By the Daily Post staff
About 5,000 nurses at Stanford Health Care and Lucile Packard Children’s Hospital, who make as much as $200,000 a year, went on strike Monday (April 25).
The hospitals are offering the nurses a 12% raise over the next three years, while the nurse’s union is asking for 20%. The two sides started at 10% and 24% respectively.
The hospitals will remain open with replacement nurses. A bargaining session is scheduled for Tuesday.
Besides wages, bonuses are also an issue. The hospitals are offering nurses a bonus of 1% of their salary each year, while the union is asking for a $3,000 bonus this year and another $3,000 bonus in 2025.
Under Stanford Health Care’s proposal, they would make about $157,000 at the end of the contract, while the union’s proposal would bring them to about $168,000.
At the top of the pay scale, clinical nurses make about $200,000 per year. Stanford Health Care’s proposal would bring them to $224,000, while the unions want $240,000.
Stanford Health Care reported net income of $457 million in 2019, according to an IRS document, and CEO David Entwistle was paid $2.8 million.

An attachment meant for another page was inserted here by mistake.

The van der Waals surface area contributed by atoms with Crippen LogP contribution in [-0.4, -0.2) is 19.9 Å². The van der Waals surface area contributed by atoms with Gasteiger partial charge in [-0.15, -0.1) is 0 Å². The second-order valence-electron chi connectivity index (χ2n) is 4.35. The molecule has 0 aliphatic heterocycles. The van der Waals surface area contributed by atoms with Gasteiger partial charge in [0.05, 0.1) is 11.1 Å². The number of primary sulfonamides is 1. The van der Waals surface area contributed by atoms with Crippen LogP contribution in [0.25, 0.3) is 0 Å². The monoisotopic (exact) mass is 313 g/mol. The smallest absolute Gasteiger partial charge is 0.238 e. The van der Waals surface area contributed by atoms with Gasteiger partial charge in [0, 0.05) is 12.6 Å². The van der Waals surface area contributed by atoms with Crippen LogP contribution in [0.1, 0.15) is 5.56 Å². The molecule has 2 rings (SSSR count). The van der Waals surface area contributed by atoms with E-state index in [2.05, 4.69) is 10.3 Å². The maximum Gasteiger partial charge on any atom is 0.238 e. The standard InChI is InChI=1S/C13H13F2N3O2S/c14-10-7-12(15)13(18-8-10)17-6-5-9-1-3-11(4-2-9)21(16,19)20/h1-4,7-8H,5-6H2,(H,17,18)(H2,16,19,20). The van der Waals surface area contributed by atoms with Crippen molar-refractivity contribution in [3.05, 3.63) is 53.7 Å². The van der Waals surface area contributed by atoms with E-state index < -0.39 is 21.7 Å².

The union, the Committee for Recognition of Nursing Achievement or CRONA, said that 93% of eligible nurses voted to authorize the strike.
Burnout cited by union
“As one of the nation’s top health care systems, Stanford and Packard have an opportunity to demonstrate leadership and work with nurses to solve the burnout and exhaustion that is driving many of us to reconsider our jobs and our profession,” said Colleen Borges, president of CRONA and a pediatric oncology nurse at Packard Children’s Hospital.
“We’ve been disappointed by hospital administrators’ consistent refusal to acknowledge the reality of understaffing: constant requests for overtime, little time for rest with our families and insufficient support for our mental health. A strike has always been the last resort for CRONA nurses, but we are prepared to stand strong and make sacrifices today for the transformative changes that the nursing profession needs.”
Hospital officials disappointed
Chief Nurse Executive and Vice President of Patient Care Services for Stanford Health Care Dale E. Beatty and Jesus Cepero, senior vice president of patient care and chief nursing officer for Stanford Children’s Health, said in a joint statement the hospitals will remain open with qualified replacement nurses.
“We respect our nurses’ legal right to take part in a work stoppage but are deeply disappointed that the union chose this path,” the statement said. “A union work stoppage is a serious event that is disruptive to our patients, families and colleagues. The impact can be deep, long lasting and costly. We have worked diligently to reach a mutually acceptable contract agreement and have made meaningful progress at the bargaining table so far.”